Out of devotion to their alma mater and a desire to assist aspiring Army officers at Arkansas State University, Jerry and Connie Bowen have established a scholarship endowment for military science students at A-State.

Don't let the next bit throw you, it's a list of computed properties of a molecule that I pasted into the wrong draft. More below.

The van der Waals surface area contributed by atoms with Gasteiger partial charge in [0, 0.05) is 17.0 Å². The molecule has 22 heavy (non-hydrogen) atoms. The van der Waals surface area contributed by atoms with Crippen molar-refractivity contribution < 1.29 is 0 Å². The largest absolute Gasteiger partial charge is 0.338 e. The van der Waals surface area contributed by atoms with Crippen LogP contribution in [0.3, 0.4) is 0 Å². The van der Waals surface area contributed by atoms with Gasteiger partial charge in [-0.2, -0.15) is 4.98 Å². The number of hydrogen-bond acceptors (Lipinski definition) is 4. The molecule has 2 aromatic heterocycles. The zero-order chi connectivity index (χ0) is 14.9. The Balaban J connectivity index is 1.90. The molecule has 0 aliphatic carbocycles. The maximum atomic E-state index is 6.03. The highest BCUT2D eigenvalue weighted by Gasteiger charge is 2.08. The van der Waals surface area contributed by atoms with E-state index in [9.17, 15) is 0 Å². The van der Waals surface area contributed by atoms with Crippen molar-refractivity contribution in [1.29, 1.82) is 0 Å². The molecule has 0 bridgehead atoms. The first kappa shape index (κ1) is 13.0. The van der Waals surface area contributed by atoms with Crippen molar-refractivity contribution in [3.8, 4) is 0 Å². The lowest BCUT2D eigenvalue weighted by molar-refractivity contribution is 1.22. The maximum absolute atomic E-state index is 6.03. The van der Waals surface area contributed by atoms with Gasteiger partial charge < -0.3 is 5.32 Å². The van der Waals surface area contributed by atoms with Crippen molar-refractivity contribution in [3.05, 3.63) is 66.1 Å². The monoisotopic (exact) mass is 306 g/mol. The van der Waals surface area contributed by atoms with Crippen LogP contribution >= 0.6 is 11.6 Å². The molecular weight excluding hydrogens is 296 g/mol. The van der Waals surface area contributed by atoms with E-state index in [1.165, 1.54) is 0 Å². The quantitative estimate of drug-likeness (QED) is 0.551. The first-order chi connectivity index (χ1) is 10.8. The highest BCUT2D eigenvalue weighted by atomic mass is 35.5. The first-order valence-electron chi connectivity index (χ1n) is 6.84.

Although they both grew up in nearby Jackson County, they met while students at what was then Arkansas State College. Jerry graduated from Grubbs High School in 1959 and the former Connie Huey finished at Newport High School in 1962. Jerry was a leader in the Reserve Officers’ Training Corps (ROTC) program and received a Regular Army commission along with his degree in agriculture education and designation as a Distinguished Military Graduate. “We remained devoted to A-State as much as possible during his career as an Army infantry officer,” Connie recalled. Bowen served 26 years on active duty, including two combat tours of duty in Vietnam. That devotion to Arkansas State and the military is part of what led the couple to establish an endowed scholarship, the Col. Jerry W. Bowen ROTC Scholarship, for the benefit of current and future ROTC cadets. “Arkansas State University has had a tremendous impact on my life and I have chosen to endow this ROTC Scholarship as a token of my appreciation,” Bowen explained. “First, I met my future wife at ASU and we recently celebrated our Golden Wedding Anniversary. Later, I served as professor of military science at A-State from 1981 until 1984.” The Arkansas State University Alumni Association recognized Bowen as a Distinguished Alumnus in 1997. Last year he worked with a group of ROTC alumni to assist in the formation of an alumni battalion that is a chapter of the Alumni Association. A graduate of the Army’s Command and General Staff College and the Army War College, Bowen’s awards and decorations include the Legion of Merit with two oak leaf clusters, Bronze Star Medal with oak leaf cluster, Combat Infantryman’s Badge, Ranger Tab, and Senior Parachutist Badge. After a five-year assignment as chief of the Army Protocol Office in the Pentagon, he retired from the Army in 1989 and the couple settled in Jonesboro. He soon went back to work as a civilian, appointed by President Clinton and confirmed by the Senate, to serve five years as Under Secretary for Memorial Affairs in the U.S. Department of Veterans Affairs and director of the National Cemetery System. Lt. Col. Cecil L. Clark, the current professor of military science, commended Bowen for his long-standing dedication. “Col. Bowen has contributed immeasurable time and energy in his support of the A-State ROTC program," Clark said. “He is among the most ardent alumni who take pride in their university and this ROTC battalion. As a former professor of military science, he understands the challenges we often face. He is relentless in encouraging fellow alumni, local veterans’ organizations, and community groups to contribute time, energy and capital to help make our program a success.” Through their gift, for which is university is grateful, Clark added the Bowens have demonstrated their support for A-State’s mission to educate leaders, enhance intellectual growth, and enrich lives. According to the scholarship criteria the Bowens established with the university, each recipient must be a full‑time undergraduate or graduate student in good standing who actively participates in the ROTC program through the Department of Military Science. Selection will be made by the professor of military science, who also may consider financial need if the student is in the third or fourth year of his ROTC program.